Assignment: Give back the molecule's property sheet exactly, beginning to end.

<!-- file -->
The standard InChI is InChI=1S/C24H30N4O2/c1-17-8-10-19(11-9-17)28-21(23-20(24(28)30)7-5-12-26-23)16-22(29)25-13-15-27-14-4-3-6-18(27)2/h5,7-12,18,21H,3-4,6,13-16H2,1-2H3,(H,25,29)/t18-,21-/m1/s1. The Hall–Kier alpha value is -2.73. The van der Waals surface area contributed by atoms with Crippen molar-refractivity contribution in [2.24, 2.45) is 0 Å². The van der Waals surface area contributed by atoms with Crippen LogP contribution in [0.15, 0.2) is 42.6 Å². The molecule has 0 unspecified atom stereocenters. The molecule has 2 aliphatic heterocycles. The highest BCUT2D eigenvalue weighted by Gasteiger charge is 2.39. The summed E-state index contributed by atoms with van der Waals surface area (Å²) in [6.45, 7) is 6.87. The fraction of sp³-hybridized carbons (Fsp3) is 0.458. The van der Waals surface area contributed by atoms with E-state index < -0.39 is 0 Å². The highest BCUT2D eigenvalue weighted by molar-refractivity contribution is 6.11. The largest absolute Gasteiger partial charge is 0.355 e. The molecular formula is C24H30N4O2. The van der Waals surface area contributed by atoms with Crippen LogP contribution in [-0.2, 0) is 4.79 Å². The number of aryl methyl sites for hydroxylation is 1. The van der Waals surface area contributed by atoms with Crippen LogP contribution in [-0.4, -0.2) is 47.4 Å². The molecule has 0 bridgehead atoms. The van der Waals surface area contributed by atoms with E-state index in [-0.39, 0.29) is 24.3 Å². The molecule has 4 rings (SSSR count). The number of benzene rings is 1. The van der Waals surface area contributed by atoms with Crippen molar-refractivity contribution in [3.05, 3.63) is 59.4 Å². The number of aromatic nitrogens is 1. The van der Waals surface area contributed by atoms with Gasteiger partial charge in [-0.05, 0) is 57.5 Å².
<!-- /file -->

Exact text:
The standard InChI is InChI=1S/C24H30N4O2/c1-17-8-10-19(11-9-17)28-21(23-20(24(28)30)7-5-12-26-23)16-22(29)25-13-15-27-14-4-3-6-18(27)2/h5,7-12,18,21H,3-4,6,13-16H2,1-2H3,(H,25,29)/t18-,21-/m1/s1. The Hall–Kier alpha value is -2.73. The van der Waals surface area contributed by atoms with Crippen molar-refractivity contribution in [2.24, 2.45) is 0 Å². The van der Waals surface area contributed by atoms with Crippen LogP contribution in [0.15, 0.2) is 42.6 Å². The molecule has 0 unspecified atom stereocenters. The molecule has 2 aliphatic heterocycles. The highest BCUT2D eigenvalue weighted by Gasteiger charge is 2.39. The summed E-state index contributed by atoms with van der Waals surface area (Å²) in [6.45, 7) is 6.87. The fraction of sp³-hybridized carbons (Fsp3) is 0.458. The van der Waals surface area contributed by atoms with E-state index < -0.39 is 0 Å². The highest BCUT2D eigenvalue weighted by molar-refractivity contribution is 6.11. The largest absolute Gasteiger partial charge is 0.355 e. The molecular formula is C24H30N4O2. The van der Waals surface area contributed by atoms with Crippen LogP contribution in [-0.2, 0) is 4.79 Å². The number of aryl methyl sites for hydroxylation is 1. The van der Waals surface area contributed by atoms with Crippen LogP contribution in [-0.4, -0.2) is 47.4 Å². The molecule has 0 bridgehead atoms. The van der Waals surface area contributed by atoms with E-state index in [-0.39, 0.29) is 24.3 Å². The molecule has 4 rings (SSSR count). The number of benzene rings is 1. The van der Waals surface area contributed by atoms with Crippen molar-refractivity contribution in [3.05, 3.63) is 59.4 Å². The number of aromatic nitrogens is 1. The van der Waals surface area contributed by atoms with Gasteiger partial charge in [-0.05, 0) is 57.5 Å².